The period starting in 1950 saw a change in the way the world is viewed,this accelerating in the 21st Century as climate change became a hot issue. One of the major impacts is that developers now must take a great deal of care when purchasing land,as any contamination could cause them a lot of problems and expense.
With this change came legislation and regulations and environmental law slowly developed into a separate area,one that overlapped that of construction law when carrying out due diligence on property purchases for new housing developments.
In fact more and more environmental issues came to the fore in the 1980’s than was the case before,most dealing with prior pollution.
At first everyone didn’t know quite how to handle this problem,but over time legal practices changed and were able to cover the required research into environmental issues,assisting clients identify risks associated with any purchase. Basically,purchasers need to know as much as they can at the start,so they can plan and deal with any potential issues.
This is why carrying out due diligence is so vital,especially as now,when you are building something,you are required to do an environmental review. The reason for this process for a buyer of land is to obtain as much information as possible. When things are done correctly,it helps to see if contamination is present,find the risks and determine the effect they could have on the cost and timing of the project.
In some instances there could be portions of the property that you simply can’t develop but you won’t find out until you start looking. It could be seen to be a bit of a treasure hunt as “You don’t know what you’re going to run into until you get into the ground.”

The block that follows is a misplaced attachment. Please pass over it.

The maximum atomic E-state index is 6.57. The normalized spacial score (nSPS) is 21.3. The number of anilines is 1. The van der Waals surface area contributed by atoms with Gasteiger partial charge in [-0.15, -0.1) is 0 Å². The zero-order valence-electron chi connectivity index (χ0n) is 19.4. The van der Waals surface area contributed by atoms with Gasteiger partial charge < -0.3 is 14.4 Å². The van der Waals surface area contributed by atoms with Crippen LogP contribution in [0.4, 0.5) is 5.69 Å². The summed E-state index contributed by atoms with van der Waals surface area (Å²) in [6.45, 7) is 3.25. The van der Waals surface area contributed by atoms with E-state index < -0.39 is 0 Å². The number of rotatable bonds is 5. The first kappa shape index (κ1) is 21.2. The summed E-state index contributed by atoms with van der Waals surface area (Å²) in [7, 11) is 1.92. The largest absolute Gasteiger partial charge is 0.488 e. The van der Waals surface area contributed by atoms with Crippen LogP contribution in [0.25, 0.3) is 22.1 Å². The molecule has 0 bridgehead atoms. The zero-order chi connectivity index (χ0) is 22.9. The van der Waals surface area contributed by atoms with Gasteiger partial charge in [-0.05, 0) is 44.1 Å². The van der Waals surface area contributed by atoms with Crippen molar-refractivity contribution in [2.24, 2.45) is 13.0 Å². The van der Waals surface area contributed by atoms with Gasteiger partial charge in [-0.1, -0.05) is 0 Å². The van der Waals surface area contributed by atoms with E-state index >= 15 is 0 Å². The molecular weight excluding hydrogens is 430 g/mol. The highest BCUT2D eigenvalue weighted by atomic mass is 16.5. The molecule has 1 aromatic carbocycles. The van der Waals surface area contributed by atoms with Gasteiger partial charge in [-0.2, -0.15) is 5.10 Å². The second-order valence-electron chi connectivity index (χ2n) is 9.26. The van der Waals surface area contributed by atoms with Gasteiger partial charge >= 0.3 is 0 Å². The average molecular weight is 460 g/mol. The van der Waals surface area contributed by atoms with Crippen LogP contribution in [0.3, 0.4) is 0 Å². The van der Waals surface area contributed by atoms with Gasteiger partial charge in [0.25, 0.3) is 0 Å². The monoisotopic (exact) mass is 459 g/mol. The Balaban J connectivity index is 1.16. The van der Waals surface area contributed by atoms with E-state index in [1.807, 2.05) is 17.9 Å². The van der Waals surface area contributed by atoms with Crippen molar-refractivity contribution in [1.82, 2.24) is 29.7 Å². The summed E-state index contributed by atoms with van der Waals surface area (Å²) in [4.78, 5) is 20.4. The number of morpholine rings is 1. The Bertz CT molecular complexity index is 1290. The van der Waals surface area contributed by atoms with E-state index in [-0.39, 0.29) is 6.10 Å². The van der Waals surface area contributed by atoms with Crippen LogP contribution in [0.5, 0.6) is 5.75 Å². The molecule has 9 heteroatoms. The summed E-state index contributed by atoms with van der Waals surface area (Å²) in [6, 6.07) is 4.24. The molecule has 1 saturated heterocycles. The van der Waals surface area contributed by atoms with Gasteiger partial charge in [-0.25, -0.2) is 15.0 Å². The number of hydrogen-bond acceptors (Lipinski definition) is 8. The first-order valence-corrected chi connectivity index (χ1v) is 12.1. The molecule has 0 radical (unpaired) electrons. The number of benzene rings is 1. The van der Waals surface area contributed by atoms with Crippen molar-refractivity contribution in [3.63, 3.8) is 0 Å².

The good news is that if some contamination is found it does not necessarily not be the end of the development as it as it then gives developers and lawyers opportunities to be creative. It’s all a part of evaluating the challenges and opposition to a development project.
Plus,now there is the Brownfield Cleanup Program,which provides liability protection,financial incentives and tax payments that are available when you are remediating a site and redeveloping it.
Whenever you are purchasing real estate,there’s always the concern of what occurred on that land historically,and due diligence in reality,is to make sure the buyer understands what happened in the past. Basically,due diligence can be broken down to asking the right questions at the very start of the purchasing journey,thus protecting the purchaser against liability. Once the risks are known,clients can decide if a project is feasible and can be financed and completed on budget.
See this interesting post for more information